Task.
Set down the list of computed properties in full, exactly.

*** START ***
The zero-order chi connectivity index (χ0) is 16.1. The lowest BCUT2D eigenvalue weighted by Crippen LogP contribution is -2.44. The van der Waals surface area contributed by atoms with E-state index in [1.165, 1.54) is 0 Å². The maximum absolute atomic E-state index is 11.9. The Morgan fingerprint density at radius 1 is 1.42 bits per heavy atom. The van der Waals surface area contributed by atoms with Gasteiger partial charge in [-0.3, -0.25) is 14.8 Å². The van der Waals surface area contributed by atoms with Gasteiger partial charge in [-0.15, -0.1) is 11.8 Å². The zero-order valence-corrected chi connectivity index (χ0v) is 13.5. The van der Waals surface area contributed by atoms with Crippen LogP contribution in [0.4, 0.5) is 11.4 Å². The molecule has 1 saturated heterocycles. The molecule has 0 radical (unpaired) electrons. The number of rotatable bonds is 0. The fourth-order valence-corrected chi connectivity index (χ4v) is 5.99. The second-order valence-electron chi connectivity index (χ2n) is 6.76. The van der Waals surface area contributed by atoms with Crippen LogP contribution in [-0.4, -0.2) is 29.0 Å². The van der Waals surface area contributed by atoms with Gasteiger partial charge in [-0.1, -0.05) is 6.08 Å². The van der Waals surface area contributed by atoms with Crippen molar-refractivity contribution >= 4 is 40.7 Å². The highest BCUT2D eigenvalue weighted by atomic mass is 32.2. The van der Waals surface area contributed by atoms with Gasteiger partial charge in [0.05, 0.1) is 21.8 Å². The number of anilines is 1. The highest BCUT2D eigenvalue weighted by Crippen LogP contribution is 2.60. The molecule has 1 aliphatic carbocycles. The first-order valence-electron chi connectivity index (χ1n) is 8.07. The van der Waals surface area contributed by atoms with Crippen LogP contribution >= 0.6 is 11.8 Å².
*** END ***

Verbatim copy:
The zero-order chi connectivity index (χ0) is 16.1. The lowest BCUT2D eigenvalue weighted by Crippen LogP contribution is -2.44. The van der Waals surface area contributed by atoms with E-state index in [1.165, 1.54) is 0 Å². The maximum absolute atomic E-state index is 11.9. The Morgan fingerprint density at radius 1 is 1.42 bits per heavy atom. The van der Waals surface area contributed by atoms with Gasteiger partial charge in [-0.3, -0.25) is 14.8 Å². The van der Waals surface area contributed by atoms with Gasteiger partial charge in [-0.15, -0.1) is 11.8 Å². The zero-order valence-corrected chi connectivity index (χ0v) is 13.5. The van der Waals surface area contributed by atoms with Crippen LogP contribution in [0.4, 0.5) is 11.4 Å². The molecule has 1 saturated heterocycles. The molecule has 0 radical (unpaired) electrons. The number of rotatable bonds is 0. The fourth-order valence-corrected chi connectivity index (χ4v) is 5.99. The second-order valence-electron chi connectivity index (χ2n) is 6.76. The van der Waals surface area contributed by atoms with Crippen LogP contribution in [-0.4, -0.2) is 29.0 Å². The van der Waals surface area contributed by atoms with Gasteiger partial charge in [-0.1, -0.05) is 6.08 Å². The van der Waals surface area contributed by atoms with Crippen molar-refractivity contribution >= 4 is 40.7 Å². The highest BCUT2D eigenvalue weighted by atomic mass is 32.2. The van der Waals surface area contributed by atoms with Gasteiger partial charge in [0.05, 0.1) is 21.8 Å². The number of anilines is 1. The highest BCUT2D eigenvalue weighted by Crippen LogP contribution is 2.60. The molecule has 1 aliphatic carbocycles. The first-order valence-electron chi connectivity index (χ1n) is 8.07. The van der Waals surface area contributed by atoms with Crippen LogP contribution >= 0.6 is 11.8 Å².